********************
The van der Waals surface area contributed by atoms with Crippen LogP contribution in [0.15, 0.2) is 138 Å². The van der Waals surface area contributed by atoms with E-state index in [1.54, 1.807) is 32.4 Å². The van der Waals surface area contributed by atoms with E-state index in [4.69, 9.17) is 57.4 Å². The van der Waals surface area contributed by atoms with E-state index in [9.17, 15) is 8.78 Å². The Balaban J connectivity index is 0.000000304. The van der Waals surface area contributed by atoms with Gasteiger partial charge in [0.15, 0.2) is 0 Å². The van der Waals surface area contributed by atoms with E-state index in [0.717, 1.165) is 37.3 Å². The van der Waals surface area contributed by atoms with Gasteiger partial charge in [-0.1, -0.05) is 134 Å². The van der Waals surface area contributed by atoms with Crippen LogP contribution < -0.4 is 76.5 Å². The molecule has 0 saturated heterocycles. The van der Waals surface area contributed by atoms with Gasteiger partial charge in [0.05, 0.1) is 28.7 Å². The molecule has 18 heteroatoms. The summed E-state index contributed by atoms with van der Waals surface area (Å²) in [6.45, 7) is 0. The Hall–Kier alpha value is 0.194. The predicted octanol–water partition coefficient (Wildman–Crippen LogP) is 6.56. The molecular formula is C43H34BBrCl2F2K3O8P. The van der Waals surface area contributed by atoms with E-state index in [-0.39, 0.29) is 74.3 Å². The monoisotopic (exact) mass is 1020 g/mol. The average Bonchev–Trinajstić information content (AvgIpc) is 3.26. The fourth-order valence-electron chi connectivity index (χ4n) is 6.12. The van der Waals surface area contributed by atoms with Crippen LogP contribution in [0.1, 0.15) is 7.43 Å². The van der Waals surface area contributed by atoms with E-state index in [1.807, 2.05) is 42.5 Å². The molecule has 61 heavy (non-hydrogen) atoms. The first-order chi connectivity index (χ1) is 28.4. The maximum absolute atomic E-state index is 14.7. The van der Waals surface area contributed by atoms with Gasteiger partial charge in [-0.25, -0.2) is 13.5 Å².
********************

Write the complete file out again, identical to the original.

The van der Waals surface area contributed by atoms with Crippen LogP contribution in [0.15, 0.2) is 138 Å². The van der Waals surface area contributed by atoms with E-state index in [1.54, 1.807) is 32.4 Å². The van der Waals surface area contributed by atoms with E-state index in [4.69, 9.17) is 57.4 Å². The van der Waals surface area contributed by atoms with E-state index in [9.17, 15) is 8.78 Å². The Balaban J connectivity index is 0.000000304. The van der Waals surface area contributed by atoms with Gasteiger partial charge in [0.15, 0.2) is 0 Å². The van der Waals surface area contributed by atoms with E-state index in [0.717, 1.165) is 37.3 Å². The van der Waals surface area contributed by atoms with Gasteiger partial charge in [-0.1, -0.05) is 134 Å². The van der Waals surface area contributed by atoms with Crippen LogP contribution < -0.4 is 76.5 Å². The molecule has 0 saturated heterocycles. The van der Waals surface area contributed by atoms with Gasteiger partial charge in [0.05, 0.1) is 28.7 Å². The molecule has 18 heteroatoms. The summed E-state index contributed by atoms with van der Waals surface area (Å²) in [6.45, 7) is 0. The Hall–Kier alpha value is 0.194. The predicted octanol–water partition coefficient (Wildman–Crippen LogP) is 6.56. The molecular formula is C43H34BBrCl2F2K3O8P. The van der Waals surface area contributed by atoms with E-state index in [-0.39, 0.29) is 74.3 Å². The monoisotopic (exact) mass is 1020 g/mol. The average Bonchev–Trinajstić information content (AvgIpc) is 3.26. The fourth-order valence-electron chi connectivity index (χ4n) is 6.12. The van der Waals surface area contributed by atoms with Crippen LogP contribution in [0.1, 0.15) is 7.43 Å². The van der Waals surface area contributed by atoms with E-state index in [1.807, 2.05) is 42.5 Å². The molecule has 61 heavy (non-hydrogen) atoms. The first-order chi connectivity index (χ1) is 28.4. The maximum absolute atomic E-state index is 14.7. The van der Waals surface area contributed by atoms with Gasteiger partial charge in [-0.25, -0.2) is 13.5 Å².